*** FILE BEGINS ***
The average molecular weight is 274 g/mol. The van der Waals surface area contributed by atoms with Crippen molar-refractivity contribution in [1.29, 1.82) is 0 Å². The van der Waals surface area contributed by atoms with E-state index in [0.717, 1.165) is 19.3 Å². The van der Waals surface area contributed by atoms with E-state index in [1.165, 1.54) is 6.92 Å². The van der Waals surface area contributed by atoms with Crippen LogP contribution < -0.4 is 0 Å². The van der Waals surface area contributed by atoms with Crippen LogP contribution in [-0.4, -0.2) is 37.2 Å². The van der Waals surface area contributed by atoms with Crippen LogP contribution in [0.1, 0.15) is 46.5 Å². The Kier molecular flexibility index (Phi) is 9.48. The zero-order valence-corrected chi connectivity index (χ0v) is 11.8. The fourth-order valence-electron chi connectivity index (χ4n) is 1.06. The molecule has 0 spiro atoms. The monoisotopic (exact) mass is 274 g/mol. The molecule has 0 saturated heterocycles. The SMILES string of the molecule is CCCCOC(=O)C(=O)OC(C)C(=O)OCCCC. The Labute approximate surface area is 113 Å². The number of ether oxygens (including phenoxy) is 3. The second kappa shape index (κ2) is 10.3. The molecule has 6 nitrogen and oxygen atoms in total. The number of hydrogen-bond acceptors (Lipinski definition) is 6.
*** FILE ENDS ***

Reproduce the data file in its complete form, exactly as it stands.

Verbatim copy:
The average molecular weight is 274 g/mol. The van der Waals surface area contributed by atoms with Crippen molar-refractivity contribution in [1.29, 1.82) is 0 Å². The van der Waals surface area contributed by atoms with E-state index in [0.717, 1.165) is 19.3 Å². The van der Waals surface area contributed by atoms with E-state index in [1.165, 1.54) is 6.92 Å². The van der Waals surface area contributed by atoms with Crippen LogP contribution < -0.4 is 0 Å². The van der Waals surface area contributed by atoms with Crippen LogP contribution in [-0.4, -0.2) is 37.2 Å². The van der Waals surface area contributed by atoms with Crippen LogP contribution in [0.1, 0.15) is 46.5 Å². The Kier molecular flexibility index (Phi) is 9.48. The zero-order valence-corrected chi connectivity index (χ0v) is 11.8. The fourth-order valence-electron chi connectivity index (χ4n) is 1.06. The molecule has 0 spiro atoms. The monoisotopic (exact) mass is 274 g/mol. The molecule has 0 saturated heterocycles. The SMILES string of the molecule is CCCCOC(=O)C(=O)OC(C)C(=O)OCCCC. The Labute approximate surface area is 113 Å². The number of ether oxygens (including phenoxy) is 3. The second kappa shape index (κ2) is 10.3. The molecule has 6 nitrogen and oxygen atoms in total. The number of hydrogen-bond acceptors (Lipinski definition) is 6.